The initial PCB design is completed (and shown above) and it’s theoretically possible to do on a single-sided board with a minimum of jumpers. An amazing project, and even though you could probably find a similar, ancient meter in a trash heap or on a collector’s shelf, this is by far one of the best Nixie projects we’ve ever seen.

 

Wooden Band Saw Fears Its Wood-Cutting Brethren

DIY Wooden Bandsaw

What is cooler than building a band saw out of wood? Building two, of course! And that is exactly what [Pekka] did. The first was a small bench top model while the second was a much larger version with the saw blade strung between big 13-3/4 inch wheels. For those who are unfamiliar with band saws, they are tools that have a long thin blade that is routed around rotating wheels. The wheels are spread apart to make the blade taut. Unlike the reciprocating action of a jigsaw, saws-all or scroll saw, the band saw blade continually rotates in one direction. These blades are typically thin making it easy to cut irregular and curved shapes.

The frame of [Pekka's] larger machine is made from 35mm (~1-3/8″) plywood. This proved to be a sturdy frame material. The previously mentioned wheels were made by gluing pieces of oak together, mounting the assembly on a wood lathe and turning the outer diameter down to size. By using multiple piece of wood to construct the wheels allows the grain direction of each portion to be parallel with the blade. This method of construction ensures any expansion/contraction of the wood is uniform around the wheel. A strip of rubber around the blade’s outer diameter provides the friction required to prevent the blade from slipping.

[Pekka's] friend was nice enough to turn the flanged axle shafts on his metal lathe. These shafts support the wooded wheels and are mounted in pillow block bearings. The upper pillow blocks are mounted to a sliding support that allows adjusting the tension of the saw blade. [Pekka] was not going to be satisfied with a one-speed band saw so he grabbed a motor he had kicking around that originally came from a wood lathe and already had 4 different sized pulleys mounted on the shaft.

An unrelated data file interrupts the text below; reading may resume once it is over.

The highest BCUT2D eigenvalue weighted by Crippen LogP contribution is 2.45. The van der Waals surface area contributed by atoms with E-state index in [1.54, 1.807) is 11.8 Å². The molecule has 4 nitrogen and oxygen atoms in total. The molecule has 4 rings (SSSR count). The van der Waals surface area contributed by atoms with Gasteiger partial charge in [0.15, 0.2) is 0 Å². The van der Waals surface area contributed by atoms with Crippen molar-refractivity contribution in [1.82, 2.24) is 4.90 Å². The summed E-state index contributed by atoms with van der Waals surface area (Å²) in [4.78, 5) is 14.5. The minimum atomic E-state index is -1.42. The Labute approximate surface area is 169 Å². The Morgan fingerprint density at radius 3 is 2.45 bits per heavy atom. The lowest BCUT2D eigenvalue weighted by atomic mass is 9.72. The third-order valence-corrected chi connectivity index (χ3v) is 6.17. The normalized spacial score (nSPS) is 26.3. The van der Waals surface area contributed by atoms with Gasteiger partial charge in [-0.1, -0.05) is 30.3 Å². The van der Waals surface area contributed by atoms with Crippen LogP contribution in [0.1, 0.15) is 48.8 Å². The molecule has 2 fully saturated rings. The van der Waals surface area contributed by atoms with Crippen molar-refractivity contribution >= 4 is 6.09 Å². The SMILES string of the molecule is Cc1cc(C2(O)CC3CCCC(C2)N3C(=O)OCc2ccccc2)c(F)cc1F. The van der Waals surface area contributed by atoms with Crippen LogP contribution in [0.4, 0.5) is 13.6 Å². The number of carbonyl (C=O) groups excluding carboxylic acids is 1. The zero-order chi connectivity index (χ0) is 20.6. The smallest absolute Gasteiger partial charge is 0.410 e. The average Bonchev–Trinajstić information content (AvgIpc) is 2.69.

This is a great project that shows what can be done with a little desire and ingenuity.

Clever Re-purposing of a Power Drill Results in a Mini Wood Lathe

Power Drill Wood Lathe

Ever use a lathe? No? Neither had [Jack Hauweling], but that didn’t stop him from building his own and learning how!

Lathes are a lot of fun, especially for small wood working projects. Using mostly wood and a few small pieces of hardware, [Jack] was able to build one in an afternoon that works quite well!

He’s using a cheap corded power drill to drive the work piece, but what we really like is how he made the spur center and spur live center out of a few pieces of threaded rod and a standoff. It’s a simple system that lets him secure the work piece fairly easily simply by tightening the threaded shaft of the live center.

In the video after the break he goes through the entire build process and even shows off his first attempts at using the lathe — he actually was able to make a very nice tool grip on his third try!

[Read more...]